Whenever I'm researching a Spanish wine--or any beverage from Spain that contains alcohol--I go first to Manuel Vázquez Montalbán's Beber o no beber (To Drink or Not to Drink)--one of the best books I know of on the subject. Manuel Vázquez Montalbán's work is especially useful when I want to know about old fashioned (and often long-out-of-fashion) Spanish wines such as rancios or the beautiful sherry-like wines of Montilla-Moriles. International wine writers such as Oz Clark may touch on these wines, but they never write about them with the depth that Manuel Vázquez Montalbán does.
Manuel Vázquez Montalbán is also famous for his writing about food--especially Spanish food. But I suppose he is best known for writing the Pepe Carvalho series of Spanish detective novels, which are famous for weaving together the themes of Spanish wine, food, and murder.
I had never read a Pepe Carvalho mystery, so when I was offered a review copy of the new translation of Manuel Vázquez Montalbán's "Southern Seas," I jumped at the chance.
The parts about Spanish food and wine are fascinating. Vázquez Montalbán's detective Pepe Carvalho has fried eggs and chorizo first thing in the morning (a bit heavy, to say the least, for Spanish breakfast, but Pepe is a tough guy). One murder suspect carries on at length about morteruelo, a pate from Cuenca, and all but gives the recipe (it contains caraway seeds). We get to see Carvalho whip up a dish of garlic, prawns and eggplant in bechamel sauce (he fries the prawn heads in the oil first, for added flavor), and his assistant prepares potatoes and chorizo a la riojana for his lunch (the potatoes should crumble a bit, but never dissolve). All the while Pepe drinks a lot of jumilla. Like I said, he's tough.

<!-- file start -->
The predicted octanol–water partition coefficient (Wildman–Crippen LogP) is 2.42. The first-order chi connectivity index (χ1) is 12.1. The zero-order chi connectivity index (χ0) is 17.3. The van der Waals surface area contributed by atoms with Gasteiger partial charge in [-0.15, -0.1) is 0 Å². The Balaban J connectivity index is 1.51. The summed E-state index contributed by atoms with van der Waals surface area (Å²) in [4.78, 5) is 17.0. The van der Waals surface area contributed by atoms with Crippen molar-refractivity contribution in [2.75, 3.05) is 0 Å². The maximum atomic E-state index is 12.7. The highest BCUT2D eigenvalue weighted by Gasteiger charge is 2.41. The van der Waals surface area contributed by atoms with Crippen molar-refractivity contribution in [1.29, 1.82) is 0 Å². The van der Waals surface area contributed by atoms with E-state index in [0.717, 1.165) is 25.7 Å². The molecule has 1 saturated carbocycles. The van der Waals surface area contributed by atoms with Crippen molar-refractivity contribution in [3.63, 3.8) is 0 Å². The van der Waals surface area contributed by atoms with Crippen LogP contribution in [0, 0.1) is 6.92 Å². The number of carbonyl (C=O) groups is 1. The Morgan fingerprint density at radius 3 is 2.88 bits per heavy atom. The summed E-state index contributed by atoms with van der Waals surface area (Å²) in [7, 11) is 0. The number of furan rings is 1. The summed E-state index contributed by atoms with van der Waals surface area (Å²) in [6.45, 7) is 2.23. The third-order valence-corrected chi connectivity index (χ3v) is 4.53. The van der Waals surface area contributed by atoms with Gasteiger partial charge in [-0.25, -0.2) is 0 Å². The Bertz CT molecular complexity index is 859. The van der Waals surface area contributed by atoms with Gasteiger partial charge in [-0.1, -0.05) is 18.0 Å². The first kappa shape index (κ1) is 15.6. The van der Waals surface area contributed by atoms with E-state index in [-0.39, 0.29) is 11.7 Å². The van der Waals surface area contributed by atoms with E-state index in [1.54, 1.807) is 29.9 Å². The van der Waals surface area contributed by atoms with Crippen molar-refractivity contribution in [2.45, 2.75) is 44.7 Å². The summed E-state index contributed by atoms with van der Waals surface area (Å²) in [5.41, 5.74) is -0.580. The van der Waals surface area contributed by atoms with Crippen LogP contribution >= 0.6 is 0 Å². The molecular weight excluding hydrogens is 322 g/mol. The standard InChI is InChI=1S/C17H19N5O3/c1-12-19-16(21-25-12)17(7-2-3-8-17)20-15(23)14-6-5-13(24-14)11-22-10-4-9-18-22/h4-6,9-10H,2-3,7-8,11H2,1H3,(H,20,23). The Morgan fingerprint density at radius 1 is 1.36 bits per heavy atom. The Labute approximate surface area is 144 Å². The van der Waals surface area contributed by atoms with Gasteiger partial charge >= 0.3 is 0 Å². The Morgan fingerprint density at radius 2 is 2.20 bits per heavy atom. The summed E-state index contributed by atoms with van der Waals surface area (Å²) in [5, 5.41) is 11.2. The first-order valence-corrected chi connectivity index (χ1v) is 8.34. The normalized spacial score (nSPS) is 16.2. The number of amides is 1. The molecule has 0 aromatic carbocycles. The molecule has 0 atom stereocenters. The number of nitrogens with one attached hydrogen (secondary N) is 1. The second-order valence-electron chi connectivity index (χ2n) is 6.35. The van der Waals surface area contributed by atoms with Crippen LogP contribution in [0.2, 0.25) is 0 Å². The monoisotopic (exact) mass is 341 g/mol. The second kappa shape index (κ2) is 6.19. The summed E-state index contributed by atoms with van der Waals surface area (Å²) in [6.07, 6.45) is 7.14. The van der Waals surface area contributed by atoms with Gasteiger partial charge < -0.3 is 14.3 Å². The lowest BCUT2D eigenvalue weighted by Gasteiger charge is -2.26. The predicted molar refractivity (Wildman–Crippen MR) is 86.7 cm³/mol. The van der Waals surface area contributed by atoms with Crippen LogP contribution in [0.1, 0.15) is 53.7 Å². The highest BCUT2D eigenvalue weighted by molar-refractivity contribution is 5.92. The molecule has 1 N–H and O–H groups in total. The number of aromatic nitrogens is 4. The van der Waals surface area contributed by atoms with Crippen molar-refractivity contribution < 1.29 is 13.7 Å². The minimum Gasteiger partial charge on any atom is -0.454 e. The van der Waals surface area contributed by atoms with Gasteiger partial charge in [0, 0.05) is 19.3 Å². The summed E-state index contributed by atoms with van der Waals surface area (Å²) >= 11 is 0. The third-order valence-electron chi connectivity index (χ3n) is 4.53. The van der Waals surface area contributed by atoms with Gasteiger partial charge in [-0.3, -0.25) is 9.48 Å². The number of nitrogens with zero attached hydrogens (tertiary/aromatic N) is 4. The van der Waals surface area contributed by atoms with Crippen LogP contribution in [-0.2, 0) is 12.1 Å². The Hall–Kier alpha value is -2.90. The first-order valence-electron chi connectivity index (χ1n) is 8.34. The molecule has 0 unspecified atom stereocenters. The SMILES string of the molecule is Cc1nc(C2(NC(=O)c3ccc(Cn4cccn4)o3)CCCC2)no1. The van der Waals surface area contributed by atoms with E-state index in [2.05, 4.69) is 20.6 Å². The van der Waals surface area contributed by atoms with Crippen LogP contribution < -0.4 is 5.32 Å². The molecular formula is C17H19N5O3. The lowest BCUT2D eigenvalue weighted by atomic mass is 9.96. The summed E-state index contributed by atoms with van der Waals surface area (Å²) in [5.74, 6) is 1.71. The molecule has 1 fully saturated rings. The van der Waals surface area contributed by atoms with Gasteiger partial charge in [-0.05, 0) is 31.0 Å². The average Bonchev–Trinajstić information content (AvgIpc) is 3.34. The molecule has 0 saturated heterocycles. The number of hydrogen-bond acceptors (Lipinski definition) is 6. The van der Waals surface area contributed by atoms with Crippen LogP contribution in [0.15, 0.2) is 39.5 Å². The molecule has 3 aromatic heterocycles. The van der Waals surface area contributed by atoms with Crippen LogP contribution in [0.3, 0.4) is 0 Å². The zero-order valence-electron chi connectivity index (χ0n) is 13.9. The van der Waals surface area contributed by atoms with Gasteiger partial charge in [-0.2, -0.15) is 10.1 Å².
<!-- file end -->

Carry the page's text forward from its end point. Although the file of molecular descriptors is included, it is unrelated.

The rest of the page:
And the story? Well. . . I have to admit I was disappointed. Instead of creating unique characters or even depicting Spanish "types," Manuel Vázquez Montalbán focuses on the shallow, pretentious people you can find anywhere (the very sort of people I'm hoping to escape when I pick up a detective novel). Though the setting is Barcelona in the late seventies--which in itself made me want to read the book--very little of it is described except for a depressing suburb of the sort that could be found on the outskirts of any European city. The detective Pepe Carvalho is full of false cynicism and world weariness, and the female characters tend to throw themselves at him in the this-is-obviously-a-male-fantasy way. In short, it is a generic detective novel, albeit with an intellectual veneer. I wish Manuel Vázquez Montalbán could have written his story with more of the love of particulars that he nearly always shows when writing about Spanish food and wine.
But it's worth wading through "Southern Seas" just for the scenes when he focuses on Spanish food and wine. At one point several otherwise unmemorable characters argue over the correct way to make a true Valencian paella. The verdict is that it should never contain onions because they make the rice wet and sticky. I was shocked. I ALWAYS put onions in my paella. The next day I made a paella, left out the onion, and discovered the rice actually is lighter and fluffier without the onion. Quite a discovery.
That said, I came away from "Southern Seas" wanting to read more of Manuel Vázquez Montalbán's books about food and wine--not more Pepe Carvalho.